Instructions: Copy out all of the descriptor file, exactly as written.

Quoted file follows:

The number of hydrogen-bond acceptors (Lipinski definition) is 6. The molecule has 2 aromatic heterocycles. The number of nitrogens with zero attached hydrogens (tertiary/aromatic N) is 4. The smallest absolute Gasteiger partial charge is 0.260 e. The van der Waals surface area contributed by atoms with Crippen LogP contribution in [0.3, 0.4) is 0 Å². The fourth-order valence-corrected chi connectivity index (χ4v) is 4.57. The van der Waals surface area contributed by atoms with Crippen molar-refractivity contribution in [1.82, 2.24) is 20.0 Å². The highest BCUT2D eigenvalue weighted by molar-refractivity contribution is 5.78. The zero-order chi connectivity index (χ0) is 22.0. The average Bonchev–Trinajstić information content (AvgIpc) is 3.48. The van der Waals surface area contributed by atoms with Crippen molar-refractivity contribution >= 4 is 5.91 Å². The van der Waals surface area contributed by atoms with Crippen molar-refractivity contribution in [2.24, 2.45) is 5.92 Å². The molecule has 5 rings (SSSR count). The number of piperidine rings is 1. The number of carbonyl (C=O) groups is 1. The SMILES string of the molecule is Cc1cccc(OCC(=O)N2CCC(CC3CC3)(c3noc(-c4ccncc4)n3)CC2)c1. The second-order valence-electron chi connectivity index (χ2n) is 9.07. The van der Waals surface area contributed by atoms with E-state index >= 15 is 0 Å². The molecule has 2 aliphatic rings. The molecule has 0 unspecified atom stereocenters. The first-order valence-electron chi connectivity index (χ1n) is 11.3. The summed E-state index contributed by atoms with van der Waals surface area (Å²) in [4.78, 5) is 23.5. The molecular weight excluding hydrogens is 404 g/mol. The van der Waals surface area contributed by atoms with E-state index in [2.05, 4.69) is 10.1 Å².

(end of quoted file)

The number of hydrogen-bond acceptors (Lipinski definition) is 6. The molecule has 2 aromatic heterocycles. The number of nitrogens with zero attached hydrogens (tertiary/aromatic N) is 4. The smallest absolute Gasteiger partial charge is 0.260 e. The van der Waals surface area contributed by atoms with Crippen LogP contribution in [0.3, 0.4) is 0 Å². The fourth-order valence-corrected chi connectivity index (χ4v) is 4.57. The van der Waals surface area contributed by atoms with Crippen molar-refractivity contribution in [1.82, 2.24) is 20.0 Å². The highest BCUT2D eigenvalue weighted by molar-refractivity contribution is 5.78. The zero-order chi connectivity index (χ0) is 22.0. The average Bonchev–Trinajstić information content (AvgIpc) is 3.48. The van der Waals surface area contributed by atoms with Crippen molar-refractivity contribution >= 4 is 5.91 Å². The van der Waals surface area contributed by atoms with Crippen molar-refractivity contribution in [2.24, 2.45) is 5.92 Å². The molecule has 5 rings (SSSR count). The number of piperidine rings is 1. The number of carbonyl (C=O) groups is 1. The SMILES string of the molecule is Cc1cccc(OCC(=O)N2CCC(CC3CC3)(c3noc(-c4ccncc4)n3)CC2)c1. The second-order valence-electron chi connectivity index (χ2n) is 9.07. The van der Waals surface area contributed by atoms with E-state index >= 15 is 0 Å². The molecule has 2 aliphatic rings. The molecule has 0 unspecified atom stereocenters. The first-order valence-electron chi connectivity index (χ1n) is 11.3. The summed E-state index contributed by atoms with van der Waals surface area (Å²) in [4.78, 5) is 23.5. The molecular weight excluding hydrogens is 404 g/mol. The van der Waals surface area contributed by atoms with E-state index in [2.05, 4.69) is 10.1 Å².